Unlike the more indie films above, Disney isn’t usually a name you’d expect to see on an ‘underrated films’ list. Given the monopoly the Big Mouse has over the pop-culture movie industry, publicity is inevitable, and their projects tend to go one way or another; they’re either an instant hit or hated for a very good reason. The Black Cauldron, however, is something of a black sheep in the Disney catalogue. In a fantastical quest to find a magical artefact to raise an army against a formidable enemy, many audience members at the time complained that The Black Cauldron, with its surprisingly violent scenes and vivid depictions of the undead and demonic witchcraft, was not family-friendly. With this off-brand backlash paired with the fact that it was released during a time when Disney had suffered an embarrassing string of box-office flops, The Black Cauldron soon fell into obscurity. However, it has since gained an underground cult following, and if you’re among those who haven’t seen it yet, it’s high time that changed!
Speaking of Disney, here’s a fantasy film released by one of its direct competitors that, likewise, didn’t get nearly the amount of love it deserved. Released by Dreamworks in 2012, Rise Of The Guardians has collected a sizable fan base over the years. And yet, in spite of this, it was a complete box office failure, with its expensive production and marketing costs preventing it from turning a profit. A devastating blow to Dreamworks, the film received very little publicity as a result. And yet, the movie itself is pretty great! Following generations of folkloric tales such as Santa Clause, the Easter Bunny, and Jack Frost, this generation of well-loved immortals find themselves pitted against a classic childhood fear; a boogeyman named pitch black. Not only is it based on an intriguing premise that’s sure to evoke heaps of childhood nostalgia, but it’s also a wonderfully whimsical visual feast accompanied by a heartfelt, thought-provoking script. This movie was expensive, and it shows! It’s such a shame it never got the big bang of a release that it truly deserved.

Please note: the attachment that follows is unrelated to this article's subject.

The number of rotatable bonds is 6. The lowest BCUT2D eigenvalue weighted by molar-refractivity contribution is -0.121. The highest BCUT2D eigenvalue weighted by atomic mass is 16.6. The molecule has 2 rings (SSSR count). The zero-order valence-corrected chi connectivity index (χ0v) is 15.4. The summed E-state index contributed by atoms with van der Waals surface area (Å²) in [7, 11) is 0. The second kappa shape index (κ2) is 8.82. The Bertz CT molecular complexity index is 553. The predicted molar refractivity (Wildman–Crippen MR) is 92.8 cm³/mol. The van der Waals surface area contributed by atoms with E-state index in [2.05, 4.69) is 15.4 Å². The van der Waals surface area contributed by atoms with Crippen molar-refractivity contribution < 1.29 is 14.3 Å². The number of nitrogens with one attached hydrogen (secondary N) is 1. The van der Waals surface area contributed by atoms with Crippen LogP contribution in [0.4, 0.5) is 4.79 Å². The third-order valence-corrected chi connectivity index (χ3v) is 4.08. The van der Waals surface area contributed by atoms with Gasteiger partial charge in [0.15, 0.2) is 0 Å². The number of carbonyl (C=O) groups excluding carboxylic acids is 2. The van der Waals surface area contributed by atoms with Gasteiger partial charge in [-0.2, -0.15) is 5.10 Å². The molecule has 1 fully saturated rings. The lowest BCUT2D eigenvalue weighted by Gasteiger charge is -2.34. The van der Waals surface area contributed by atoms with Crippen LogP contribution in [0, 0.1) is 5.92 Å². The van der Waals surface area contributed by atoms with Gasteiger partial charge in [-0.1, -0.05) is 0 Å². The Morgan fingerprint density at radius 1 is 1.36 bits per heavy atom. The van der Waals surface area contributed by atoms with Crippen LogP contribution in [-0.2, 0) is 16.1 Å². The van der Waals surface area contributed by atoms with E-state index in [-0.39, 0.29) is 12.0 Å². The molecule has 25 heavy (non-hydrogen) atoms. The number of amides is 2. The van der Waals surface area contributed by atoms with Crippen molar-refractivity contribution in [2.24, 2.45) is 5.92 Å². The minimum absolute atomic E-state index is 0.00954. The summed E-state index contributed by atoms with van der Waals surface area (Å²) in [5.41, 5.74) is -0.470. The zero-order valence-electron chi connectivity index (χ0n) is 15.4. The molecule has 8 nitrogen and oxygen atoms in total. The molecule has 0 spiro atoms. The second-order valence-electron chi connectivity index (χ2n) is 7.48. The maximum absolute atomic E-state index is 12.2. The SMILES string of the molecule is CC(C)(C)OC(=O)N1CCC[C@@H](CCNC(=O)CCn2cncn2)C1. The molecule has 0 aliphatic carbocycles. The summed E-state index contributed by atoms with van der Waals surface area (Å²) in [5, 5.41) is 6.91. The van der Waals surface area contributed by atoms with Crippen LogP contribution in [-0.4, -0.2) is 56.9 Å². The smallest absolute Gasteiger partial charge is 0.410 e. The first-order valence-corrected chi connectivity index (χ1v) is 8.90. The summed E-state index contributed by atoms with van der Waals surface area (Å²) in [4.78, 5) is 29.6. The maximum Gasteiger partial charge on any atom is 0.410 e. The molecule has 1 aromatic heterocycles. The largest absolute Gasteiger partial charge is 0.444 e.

I mean, what good is a fantasy list if it doesn’t have a fairy story on it? A fun film about discovery, it follows a teenage girl named Mary who, after being shrunk in size, discovers an entire society of fairy creatures living right under her nose. Leaning into the classic, winged flower-creature look, it sounds pretty idyllic. But, like any society, even this one has its fair share of underlying problems. A 20th Century Fox animated movie, Not only did Epic do well at the box office, but it was generally well received by audiences and critics alike, so why it’s faded away into such obscurity is a bit of a mystery. But, if you have yet to discover this one, well – now’s your chance!
So far, we’ve had classic and alternative fantasy in both live-action and CGI animation. And although we’re rounding things off with some more animation, this one is a little different. A tale based on Eastern folklore, Kubo And The Two Strings is by far the most aesthetically beautiful of all our entries. Created using stop-motion animation, it’s one of the most stunning examples of what this painstaking artform is truly capable of. Following the story of a boy named Kubo on a quest to recover a powerful heirloom, Kubo And The Two Strings is a mind-bending trip through ancient myth and evil spirits with music at its core. As fun and heartfelt as it is creepy and cryptic, the uniquely masterful stop-motion is beguiling to watch alongside its engaging story and diverting soundtrack. Why this one isn’t up there with the big hits is baffling. It truly is a forgotten masterpiece.
What are your favourite underrated fantasy films? Lets us know your picks in the comment section below!